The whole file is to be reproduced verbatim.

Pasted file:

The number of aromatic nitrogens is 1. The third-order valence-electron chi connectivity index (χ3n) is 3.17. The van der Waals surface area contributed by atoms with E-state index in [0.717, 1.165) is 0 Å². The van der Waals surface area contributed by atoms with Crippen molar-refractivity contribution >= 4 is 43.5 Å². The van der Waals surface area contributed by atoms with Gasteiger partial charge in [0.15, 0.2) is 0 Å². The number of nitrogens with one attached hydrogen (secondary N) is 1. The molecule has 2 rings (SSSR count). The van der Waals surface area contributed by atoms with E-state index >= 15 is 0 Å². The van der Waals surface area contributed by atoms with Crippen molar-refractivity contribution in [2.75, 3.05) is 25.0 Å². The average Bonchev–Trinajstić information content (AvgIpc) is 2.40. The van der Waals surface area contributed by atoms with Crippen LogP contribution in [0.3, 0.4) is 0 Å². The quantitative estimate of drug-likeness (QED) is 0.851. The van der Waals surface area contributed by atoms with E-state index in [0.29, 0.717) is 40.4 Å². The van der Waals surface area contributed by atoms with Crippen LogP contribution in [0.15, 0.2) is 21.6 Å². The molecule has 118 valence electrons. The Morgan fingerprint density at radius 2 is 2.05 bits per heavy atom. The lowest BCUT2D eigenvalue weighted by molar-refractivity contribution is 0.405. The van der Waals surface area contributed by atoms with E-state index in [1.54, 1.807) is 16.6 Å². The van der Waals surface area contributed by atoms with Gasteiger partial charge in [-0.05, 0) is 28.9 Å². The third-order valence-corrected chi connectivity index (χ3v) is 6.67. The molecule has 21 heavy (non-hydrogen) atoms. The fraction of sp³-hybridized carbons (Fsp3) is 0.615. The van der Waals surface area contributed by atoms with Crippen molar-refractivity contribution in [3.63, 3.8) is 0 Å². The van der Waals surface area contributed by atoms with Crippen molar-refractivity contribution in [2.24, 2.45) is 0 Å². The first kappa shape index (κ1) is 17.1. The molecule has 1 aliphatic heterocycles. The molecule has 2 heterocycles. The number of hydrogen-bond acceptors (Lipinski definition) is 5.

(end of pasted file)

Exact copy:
The number of aromatic nitrogens is 1. The third-order valence-electron chi connectivity index (χ3n) is 3.17. The van der Waals surface area contributed by atoms with E-state index in [0.717, 1.165) is 0 Å². The van der Waals surface area contributed by atoms with Crippen molar-refractivity contribution >= 4 is 43.5 Å². The van der Waals surface area contributed by atoms with Gasteiger partial charge in [0.15, 0.2) is 0 Å². The number of nitrogens with one attached hydrogen (secondary N) is 1. The molecule has 2 rings (SSSR count). The van der Waals surface area contributed by atoms with E-state index >= 15 is 0 Å². The van der Waals surface area contributed by atoms with Crippen molar-refractivity contribution in [2.75, 3.05) is 25.0 Å². The average Bonchev–Trinajstić information content (AvgIpc) is 2.40. The van der Waals surface area contributed by atoms with Crippen LogP contribution in [0.3, 0.4) is 0 Å². The quantitative estimate of drug-likeness (QED) is 0.851. The van der Waals surface area contributed by atoms with E-state index in [0.29, 0.717) is 40.4 Å². The van der Waals surface area contributed by atoms with Crippen LogP contribution in [0.15, 0.2) is 21.6 Å². The molecule has 118 valence electrons. The Morgan fingerprint density at radius 2 is 2.05 bits per heavy atom. The lowest BCUT2D eigenvalue weighted by molar-refractivity contribution is 0.405. The van der Waals surface area contributed by atoms with E-state index in [1.54, 1.807) is 16.6 Å². The van der Waals surface area contributed by atoms with Gasteiger partial charge in [-0.05, 0) is 28.9 Å². The third-order valence-corrected chi connectivity index (χ3v) is 6.67. The molecule has 21 heavy (non-hydrogen) atoms. The fraction of sp³-hybridized carbons (Fsp3) is 0.615. The van der Waals surface area contributed by atoms with Crippen molar-refractivity contribution in [3.63, 3.8) is 0 Å². The van der Waals surface area contributed by atoms with Crippen molar-refractivity contribution in [2.24, 2.45) is 0 Å². The first kappa shape index (κ1) is 17.1. The molecule has 1 aliphatic heterocycles. The molecule has 2 heterocycles. The number of hydrogen-bond acceptors (Lipinski definition) is 5.